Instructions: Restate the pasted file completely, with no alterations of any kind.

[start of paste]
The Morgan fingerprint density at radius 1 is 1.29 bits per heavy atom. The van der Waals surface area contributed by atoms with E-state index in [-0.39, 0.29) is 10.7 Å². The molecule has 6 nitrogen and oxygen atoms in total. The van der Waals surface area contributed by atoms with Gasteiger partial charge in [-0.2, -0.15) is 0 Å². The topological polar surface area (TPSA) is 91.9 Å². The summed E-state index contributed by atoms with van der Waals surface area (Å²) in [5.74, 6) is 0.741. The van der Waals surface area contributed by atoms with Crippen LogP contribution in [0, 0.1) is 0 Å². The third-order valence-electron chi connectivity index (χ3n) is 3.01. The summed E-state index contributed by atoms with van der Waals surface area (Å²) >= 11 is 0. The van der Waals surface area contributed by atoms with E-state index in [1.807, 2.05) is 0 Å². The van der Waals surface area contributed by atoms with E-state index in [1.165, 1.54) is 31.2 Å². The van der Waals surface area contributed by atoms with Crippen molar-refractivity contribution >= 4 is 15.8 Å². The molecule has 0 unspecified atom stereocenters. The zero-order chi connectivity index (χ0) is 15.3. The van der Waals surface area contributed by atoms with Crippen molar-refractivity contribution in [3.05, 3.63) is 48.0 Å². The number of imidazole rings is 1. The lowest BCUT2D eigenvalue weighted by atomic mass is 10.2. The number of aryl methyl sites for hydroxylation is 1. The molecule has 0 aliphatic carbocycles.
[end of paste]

The Morgan fingerprint density at radius 1 is 1.29 bits per heavy atom. The van der Waals surface area contributed by atoms with E-state index in [-0.39, 0.29) is 10.7 Å². The molecule has 6 nitrogen and oxygen atoms in total. The van der Waals surface area contributed by atoms with Gasteiger partial charge in [-0.2, -0.15) is 0 Å². The topological polar surface area (TPSA) is 91.9 Å². The summed E-state index contributed by atoms with van der Waals surface area (Å²) in [5.74, 6) is 0.741. The van der Waals surface area contributed by atoms with Crippen LogP contribution in [0, 0.1) is 0 Å². The third-order valence-electron chi connectivity index (χ3n) is 3.01. The summed E-state index contributed by atoms with van der Waals surface area (Å²) >= 11 is 0. The van der Waals surface area contributed by atoms with E-state index in [1.807, 2.05) is 0 Å². The van der Waals surface area contributed by atoms with E-state index in [1.165, 1.54) is 31.2 Å². The van der Waals surface area contributed by atoms with Crippen molar-refractivity contribution >= 4 is 15.8 Å². The molecule has 0 unspecified atom stereocenters. The zero-order chi connectivity index (χ0) is 15.3. The van der Waals surface area contributed by atoms with Crippen molar-refractivity contribution in [3.05, 3.63) is 48.0 Å². The number of imidazole rings is 1. The lowest BCUT2D eigenvalue weighted by atomic mass is 10.2. The number of aryl methyl sites for hydroxylation is 1. The molecule has 0 aliphatic carbocycles.